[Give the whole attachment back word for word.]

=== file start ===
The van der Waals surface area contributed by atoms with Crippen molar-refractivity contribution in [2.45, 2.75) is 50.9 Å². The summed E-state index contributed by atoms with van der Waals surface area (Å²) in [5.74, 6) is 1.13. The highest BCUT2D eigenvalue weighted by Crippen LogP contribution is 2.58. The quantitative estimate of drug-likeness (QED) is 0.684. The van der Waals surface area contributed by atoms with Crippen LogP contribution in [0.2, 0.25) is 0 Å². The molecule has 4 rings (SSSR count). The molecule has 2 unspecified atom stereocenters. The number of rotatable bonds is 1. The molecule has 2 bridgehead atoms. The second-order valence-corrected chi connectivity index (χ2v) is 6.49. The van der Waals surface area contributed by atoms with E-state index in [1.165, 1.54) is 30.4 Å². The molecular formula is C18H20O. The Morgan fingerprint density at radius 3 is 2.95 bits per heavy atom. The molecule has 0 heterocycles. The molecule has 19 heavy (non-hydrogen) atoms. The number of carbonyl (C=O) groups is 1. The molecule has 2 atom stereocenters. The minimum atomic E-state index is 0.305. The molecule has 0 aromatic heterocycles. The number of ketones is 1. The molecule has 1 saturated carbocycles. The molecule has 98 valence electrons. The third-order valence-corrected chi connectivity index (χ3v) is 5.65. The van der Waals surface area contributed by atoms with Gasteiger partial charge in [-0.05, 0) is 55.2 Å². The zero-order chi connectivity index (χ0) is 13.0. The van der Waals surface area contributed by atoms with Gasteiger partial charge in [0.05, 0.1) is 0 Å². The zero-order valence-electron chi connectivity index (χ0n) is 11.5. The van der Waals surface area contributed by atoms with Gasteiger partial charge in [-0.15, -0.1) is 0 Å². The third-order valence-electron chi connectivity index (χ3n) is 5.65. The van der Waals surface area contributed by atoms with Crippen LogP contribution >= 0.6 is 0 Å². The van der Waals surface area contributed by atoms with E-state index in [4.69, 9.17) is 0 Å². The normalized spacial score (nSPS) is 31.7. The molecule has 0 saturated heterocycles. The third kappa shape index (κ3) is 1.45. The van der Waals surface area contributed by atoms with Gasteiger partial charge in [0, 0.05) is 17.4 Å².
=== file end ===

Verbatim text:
The van der Waals surface area contributed by atoms with Crippen molar-refractivity contribution in [2.45, 2.75) is 50.9 Å². The summed E-state index contributed by atoms with van der Waals surface area (Å²) in [5.74, 6) is 1.13. The highest BCUT2D eigenvalue weighted by Crippen LogP contribution is 2.58. The quantitative estimate of drug-likeness (QED) is 0.684. The van der Waals surface area contributed by atoms with Crippen LogP contribution in [0.2, 0.25) is 0 Å². The molecule has 4 rings (SSSR count). The molecule has 2 unspecified atom stereocenters. The number of rotatable bonds is 1. The molecule has 2 bridgehead atoms. The second-order valence-corrected chi connectivity index (χ2v) is 6.49. The van der Waals surface area contributed by atoms with E-state index in [1.165, 1.54) is 30.4 Å². The molecular formula is C18H20O. The Morgan fingerprint density at radius 3 is 2.95 bits per heavy atom. The molecule has 0 heterocycles. The molecule has 19 heavy (non-hydrogen) atoms. The number of carbonyl (C=O) groups is 1. The molecule has 2 atom stereocenters. The minimum atomic E-state index is 0.305. The molecule has 0 aromatic heterocycles. The number of ketones is 1. The molecule has 1 saturated carbocycles. The molecule has 98 valence electrons. The third-order valence-corrected chi connectivity index (χ3v) is 5.65. The van der Waals surface area contributed by atoms with Gasteiger partial charge in [-0.05, 0) is 55.2 Å². The zero-order chi connectivity index (χ0) is 13.0. The van der Waals surface area contributed by atoms with Gasteiger partial charge in [0.05, 0.1) is 0 Å². The zero-order valence-electron chi connectivity index (χ0n) is 11.5. The van der Waals surface area contributed by atoms with Gasteiger partial charge in [-0.15, -0.1) is 0 Å². The third-order valence-electron chi connectivity index (χ3n) is 5.65. The van der Waals surface area contributed by atoms with Crippen LogP contribution >= 0.6 is 0 Å². The van der Waals surface area contributed by atoms with E-state index in [4.69, 9.17) is 0 Å². The normalized spacial score (nSPS) is 31.7. The molecule has 0 saturated heterocycles. The third kappa shape index (κ3) is 1.45. The van der Waals surface area contributed by atoms with Gasteiger partial charge in [0, 0.05) is 17.4 Å².